Use-of-force incidents involving Hamilton police decreased in 2021

The number of times Hamilton police officers used force was down last year, according to a new report from the service.

The report, presented to the Hamilton Police Services Board meeting last week, found that there were 361 use-of-force incidents in 2021, a decrease of 17 per cent from 2020, when the service saw 431 incidents — the highest number reported within a 10-year period.

Board chair Pat Mandy called the decrease “a good news story” during Thursday’s meeting.

Use-of-force incidents include things like officers drawing, pointing or firing their handguns, using a baton or conductive energy weapon (CEW), or using physical force on a person in any way.

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Hamilton police reveal 10-year high in use of force incidents through annual report

The most common type of use of force involved either showing a CEW (80 incidents) or discharging a CEW (65 incidents), followed by pointing a firearm (132 incidents).

Two types of force saw more than double the amount of reports year-over-year, including handguns being drawn, which increased from 42 to 91.

“Empty hand soft” incidents — which are described as things like “wrist locks”, “pressure points” or “handcuffing” — jumped from 14 to 37.

“An officer is only required to submit a report for Empty Hands Soft if they ‘use physical force on another person that results in an injury requiring medical attention’ or if they use this option in conjunction with another option that requires mandatory reporting,” reads the use-of-force report.

Ten of those 37 incidents involved minor injuries that were reported to have been addressed with medical attention.

Overall, there were 71 injuries reported that involved either an officer, a member of the public or both, and 44 of those injuries involved removing a CEW probe from the person who was shot.

There were 19 instances of officers shooting their firearm but all 19 of those involved euthanizing deer, according to the report.

Deputy chief Paul Hamilton said 72 per cent of last year’s use-of-force incidents involved officers responding to a weapons call and 110 of those weapons calls had a firearm as the most prominently featured weapon.

“Today’s police officers are encountering an increase in the use of weapons by subjects,” he said.

“We are seeing an increase in guns on our streets and in 2021, officers recovered 224 crime guns. Currently, we are seizing a gun off the street every 42 hours.”

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Toronto police statistics show disproportionate use of force on Black people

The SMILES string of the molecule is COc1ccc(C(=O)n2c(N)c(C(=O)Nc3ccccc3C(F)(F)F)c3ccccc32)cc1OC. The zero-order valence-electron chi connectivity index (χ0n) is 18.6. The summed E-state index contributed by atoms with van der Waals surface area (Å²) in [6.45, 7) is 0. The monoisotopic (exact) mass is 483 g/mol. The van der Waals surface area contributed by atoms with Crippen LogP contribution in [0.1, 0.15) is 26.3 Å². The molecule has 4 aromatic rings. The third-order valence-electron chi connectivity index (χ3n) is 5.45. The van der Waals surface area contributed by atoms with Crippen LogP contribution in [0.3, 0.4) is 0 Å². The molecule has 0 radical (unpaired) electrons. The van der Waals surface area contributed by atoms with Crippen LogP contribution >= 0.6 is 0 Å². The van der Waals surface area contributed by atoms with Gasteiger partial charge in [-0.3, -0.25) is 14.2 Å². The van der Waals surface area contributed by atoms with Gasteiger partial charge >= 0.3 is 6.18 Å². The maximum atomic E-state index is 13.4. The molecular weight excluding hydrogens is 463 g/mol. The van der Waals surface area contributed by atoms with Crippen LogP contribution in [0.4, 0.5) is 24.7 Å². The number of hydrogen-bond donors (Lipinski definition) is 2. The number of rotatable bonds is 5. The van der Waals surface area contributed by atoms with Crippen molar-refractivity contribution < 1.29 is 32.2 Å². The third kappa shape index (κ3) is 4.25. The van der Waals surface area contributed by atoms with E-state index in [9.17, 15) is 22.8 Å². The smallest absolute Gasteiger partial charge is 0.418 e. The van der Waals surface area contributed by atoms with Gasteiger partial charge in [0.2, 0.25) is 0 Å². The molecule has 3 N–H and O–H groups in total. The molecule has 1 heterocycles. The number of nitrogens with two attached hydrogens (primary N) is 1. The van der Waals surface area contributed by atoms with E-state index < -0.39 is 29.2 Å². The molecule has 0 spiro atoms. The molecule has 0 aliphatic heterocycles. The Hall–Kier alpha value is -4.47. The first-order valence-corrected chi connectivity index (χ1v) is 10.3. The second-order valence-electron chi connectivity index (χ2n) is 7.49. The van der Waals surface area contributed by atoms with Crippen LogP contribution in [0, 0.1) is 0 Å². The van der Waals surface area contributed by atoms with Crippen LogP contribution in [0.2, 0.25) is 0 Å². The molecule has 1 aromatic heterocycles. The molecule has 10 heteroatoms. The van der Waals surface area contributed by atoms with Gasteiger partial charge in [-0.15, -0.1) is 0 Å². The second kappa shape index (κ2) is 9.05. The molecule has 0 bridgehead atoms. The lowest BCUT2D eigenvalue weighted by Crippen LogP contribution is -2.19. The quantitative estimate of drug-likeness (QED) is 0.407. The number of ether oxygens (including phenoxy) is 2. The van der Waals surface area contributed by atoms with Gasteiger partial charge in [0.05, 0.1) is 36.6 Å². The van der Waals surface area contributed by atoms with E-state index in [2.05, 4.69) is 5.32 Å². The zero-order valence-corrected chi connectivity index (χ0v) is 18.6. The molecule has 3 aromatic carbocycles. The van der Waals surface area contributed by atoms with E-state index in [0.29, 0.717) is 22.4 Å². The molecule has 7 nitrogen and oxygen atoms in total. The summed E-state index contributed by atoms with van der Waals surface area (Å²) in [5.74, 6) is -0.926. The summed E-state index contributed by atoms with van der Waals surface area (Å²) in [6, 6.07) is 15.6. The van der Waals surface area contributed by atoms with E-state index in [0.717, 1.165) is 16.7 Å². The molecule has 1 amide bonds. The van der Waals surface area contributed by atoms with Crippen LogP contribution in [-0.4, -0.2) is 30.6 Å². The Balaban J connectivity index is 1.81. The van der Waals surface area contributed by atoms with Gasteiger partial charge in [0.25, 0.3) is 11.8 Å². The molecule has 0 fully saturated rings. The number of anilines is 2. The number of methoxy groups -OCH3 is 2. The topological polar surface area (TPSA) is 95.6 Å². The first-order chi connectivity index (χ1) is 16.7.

Last year, the solicitor-general made it mandatory that use-of-force reports indicate the racial background of the people who were subject to force by police, although that data must be based solely on the officer’s perception.

There were a total of 342 incidents of use of force involving people and 314 individuals involved in those incidents, but in eight different reports, officers identified four subjects as different perceived racial backgrounds.

Overall, the data shows two-thirds of subjects were reported to be white, about 12 per cent were reported to be Black, and about 6.5 per cent were each perceived to be Indigenous or of a Middle Eastern background.

For the first time, the use-of-force report includes data on where in the city the incident happened and where the subject lives.

The vast majority of the 256 unique incidents took place in the L8L forward sortation area (FSA) in the lower city.

Not everyone who was subjected to force by Hamilton police in 2021 was actually from Hamilton. Only 64 per cent had a FSA that could be mapped and 16 per cent had no fixed address.

The report indicates that 187 use-of-force incidents involved officers who had been with the service for five or fewer years, 56 were among tactical officers, and 33 involved officers who had been a member for between six and 10 years.

General patrol officers and emergency response unit officers make up the majority of police involved in use-of-force occurrences.

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Hamilton police use new virtual reality training to improve response to mental health crises

The service’s deputy chief acknowledged that, although use-of-force incidents decreased last year, police still need to do more to prevent force from being used at all.

“We will continue to work with our community partners to find the best way to intervene and deliver public safety while ensure ensuring the least amount of force is used,” said Hamilton.

That includes new virtual reality training that is being conducted in partnership with Wilfred Laurier University and Toronto Metropolitan University that aims to make police better at responding to mental health crises.

So far, Hamilton said 421 officers have received crisis intervention training and the goal is to get all officers and front-line staff trained, although no concrete timeline has been established to accomplish that goal.

© 2022 Global News, a division of Corus Entertainment Inc.

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